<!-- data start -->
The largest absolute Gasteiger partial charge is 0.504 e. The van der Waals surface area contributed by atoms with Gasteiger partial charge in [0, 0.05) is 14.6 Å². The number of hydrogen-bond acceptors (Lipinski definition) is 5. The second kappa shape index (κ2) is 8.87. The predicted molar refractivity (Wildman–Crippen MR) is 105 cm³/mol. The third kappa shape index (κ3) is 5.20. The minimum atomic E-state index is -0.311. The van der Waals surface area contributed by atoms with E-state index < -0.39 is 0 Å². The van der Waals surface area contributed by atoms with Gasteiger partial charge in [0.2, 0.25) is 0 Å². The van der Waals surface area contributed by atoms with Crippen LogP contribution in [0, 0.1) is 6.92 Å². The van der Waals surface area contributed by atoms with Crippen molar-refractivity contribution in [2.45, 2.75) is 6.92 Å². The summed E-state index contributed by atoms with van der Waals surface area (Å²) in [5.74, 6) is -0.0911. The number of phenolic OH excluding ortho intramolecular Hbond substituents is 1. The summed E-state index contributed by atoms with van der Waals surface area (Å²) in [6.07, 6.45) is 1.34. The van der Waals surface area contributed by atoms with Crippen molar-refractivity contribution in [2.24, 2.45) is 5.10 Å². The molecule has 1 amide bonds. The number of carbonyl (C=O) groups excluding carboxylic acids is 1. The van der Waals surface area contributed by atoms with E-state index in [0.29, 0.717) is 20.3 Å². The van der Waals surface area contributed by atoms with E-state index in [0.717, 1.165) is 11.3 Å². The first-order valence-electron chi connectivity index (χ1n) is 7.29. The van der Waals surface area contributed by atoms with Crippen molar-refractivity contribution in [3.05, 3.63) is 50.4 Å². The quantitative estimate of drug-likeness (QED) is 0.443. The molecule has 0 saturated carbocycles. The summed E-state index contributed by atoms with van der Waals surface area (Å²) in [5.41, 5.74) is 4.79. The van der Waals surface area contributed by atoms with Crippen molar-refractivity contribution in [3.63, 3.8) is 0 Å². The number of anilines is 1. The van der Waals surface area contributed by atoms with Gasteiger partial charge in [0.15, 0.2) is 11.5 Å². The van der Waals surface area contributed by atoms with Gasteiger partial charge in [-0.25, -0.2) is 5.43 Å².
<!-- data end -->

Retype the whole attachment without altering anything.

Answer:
The largest absolute Gasteiger partial charge is 0.504 e. The van der Waals surface area contributed by atoms with Gasteiger partial charge in [0, 0.05) is 14.6 Å². The number of hydrogen-bond acceptors (Lipinski definition) is 5. The second kappa shape index (κ2) is 8.87. The predicted molar refractivity (Wildman–Crippen MR) is 105 cm³/mol. The third kappa shape index (κ3) is 5.20. The minimum atomic E-state index is -0.311. The van der Waals surface area contributed by atoms with E-state index < -0.39 is 0 Å². The van der Waals surface area contributed by atoms with Gasteiger partial charge in [0.2, 0.25) is 0 Å². The van der Waals surface area contributed by atoms with Crippen LogP contribution in [0, 0.1) is 6.92 Å². The van der Waals surface area contributed by atoms with Crippen molar-refractivity contribution in [2.45, 2.75) is 6.92 Å². The summed E-state index contributed by atoms with van der Waals surface area (Å²) in [5.74, 6) is -0.0911. The number of phenolic OH excluding ortho intramolecular Hbond substituents is 1. The summed E-state index contributed by atoms with van der Waals surface area (Å²) in [6.07, 6.45) is 1.34. The van der Waals surface area contributed by atoms with Crippen molar-refractivity contribution in [2.24, 2.45) is 5.10 Å². The molecule has 1 amide bonds. The number of carbonyl (C=O) groups excluding carboxylic acids is 1. The van der Waals surface area contributed by atoms with E-state index in [0.29, 0.717) is 20.3 Å². The van der Waals surface area contributed by atoms with E-state index in [0.717, 1.165) is 11.3 Å². The first-order valence-electron chi connectivity index (χ1n) is 7.29. The van der Waals surface area contributed by atoms with Crippen molar-refractivity contribution in [3.05, 3.63) is 50.4 Å². The quantitative estimate of drug-likeness (QED) is 0.443. The molecule has 0 saturated carbocycles. The summed E-state index contributed by atoms with van der Waals surface area (Å²) in [5.41, 5.74) is 4.79. The van der Waals surface area contributed by atoms with Crippen molar-refractivity contribution in [3.63, 3.8) is 0 Å². The number of anilines is 1. The van der Waals surface area contributed by atoms with Gasteiger partial charge in [0.15, 0.2) is 11.5 Å². The van der Waals surface area contributed by atoms with Gasteiger partial charge in [-0.25, -0.2) is 5.43 Å².